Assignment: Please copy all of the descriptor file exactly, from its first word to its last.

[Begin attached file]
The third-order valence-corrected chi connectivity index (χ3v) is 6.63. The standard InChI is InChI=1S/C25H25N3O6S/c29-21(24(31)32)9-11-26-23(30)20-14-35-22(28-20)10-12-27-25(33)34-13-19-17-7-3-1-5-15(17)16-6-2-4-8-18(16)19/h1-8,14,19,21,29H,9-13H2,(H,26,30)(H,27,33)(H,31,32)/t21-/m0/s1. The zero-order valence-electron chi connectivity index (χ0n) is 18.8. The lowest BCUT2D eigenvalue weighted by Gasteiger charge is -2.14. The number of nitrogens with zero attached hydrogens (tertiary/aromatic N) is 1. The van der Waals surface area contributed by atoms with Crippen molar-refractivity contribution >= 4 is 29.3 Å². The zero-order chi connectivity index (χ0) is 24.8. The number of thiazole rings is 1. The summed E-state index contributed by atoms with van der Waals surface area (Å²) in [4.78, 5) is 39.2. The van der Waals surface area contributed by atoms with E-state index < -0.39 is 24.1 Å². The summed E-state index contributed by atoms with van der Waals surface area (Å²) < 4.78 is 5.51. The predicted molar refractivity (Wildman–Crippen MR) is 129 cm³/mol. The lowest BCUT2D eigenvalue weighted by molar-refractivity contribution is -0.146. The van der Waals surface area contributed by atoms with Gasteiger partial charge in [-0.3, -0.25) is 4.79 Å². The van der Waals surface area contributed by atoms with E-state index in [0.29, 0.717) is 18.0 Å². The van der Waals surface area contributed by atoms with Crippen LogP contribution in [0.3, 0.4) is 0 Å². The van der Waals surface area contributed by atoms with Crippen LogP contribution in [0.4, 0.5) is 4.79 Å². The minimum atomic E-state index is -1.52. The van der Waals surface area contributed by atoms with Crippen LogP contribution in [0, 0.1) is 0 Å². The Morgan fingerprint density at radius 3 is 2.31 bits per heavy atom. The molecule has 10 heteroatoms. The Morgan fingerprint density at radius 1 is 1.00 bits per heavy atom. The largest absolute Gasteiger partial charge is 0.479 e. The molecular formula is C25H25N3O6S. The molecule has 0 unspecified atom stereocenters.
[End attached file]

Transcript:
The third-order valence-corrected chi connectivity index (χ3v) is 6.63. The standard InChI is InChI=1S/C25H25N3O6S/c29-21(24(31)32)9-11-26-23(30)20-14-35-22(28-20)10-12-27-25(33)34-13-19-17-7-3-1-5-15(17)16-6-2-4-8-18(16)19/h1-8,14,19,21,29H,9-13H2,(H,26,30)(H,27,33)(H,31,32)/t21-/m0/s1. The zero-order valence-electron chi connectivity index (χ0n) is 18.8. The lowest BCUT2D eigenvalue weighted by Gasteiger charge is -2.14. The number of nitrogens with zero attached hydrogens (tertiary/aromatic N) is 1. The van der Waals surface area contributed by atoms with Crippen molar-refractivity contribution >= 4 is 29.3 Å². The zero-order chi connectivity index (χ0) is 24.8. The number of thiazole rings is 1. The summed E-state index contributed by atoms with van der Waals surface area (Å²) in [4.78, 5) is 39.2. The van der Waals surface area contributed by atoms with E-state index < -0.39 is 24.1 Å². The summed E-state index contributed by atoms with van der Waals surface area (Å²) < 4.78 is 5.51. The predicted molar refractivity (Wildman–Crippen MR) is 129 cm³/mol. The lowest BCUT2D eigenvalue weighted by molar-refractivity contribution is -0.146. The van der Waals surface area contributed by atoms with Gasteiger partial charge in [-0.3, -0.25) is 4.79 Å². The van der Waals surface area contributed by atoms with E-state index in [0.29, 0.717) is 18.0 Å². The van der Waals surface area contributed by atoms with Crippen LogP contribution in [0.3, 0.4) is 0 Å². The van der Waals surface area contributed by atoms with Crippen LogP contribution in [0.4, 0.5) is 4.79 Å². The minimum atomic E-state index is -1.52. The van der Waals surface area contributed by atoms with Crippen LogP contribution in [0, 0.1) is 0 Å². The Morgan fingerprint density at radius 3 is 2.31 bits per heavy atom. The molecule has 10 heteroatoms. The Morgan fingerprint density at radius 1 is 1.00 bits per heavy atom. The largest absolute Gasteiger partial charge is 0.479 e. The molecular formula is C25H25N3O6S. The molecule has 0 unspecified atom stereocenters.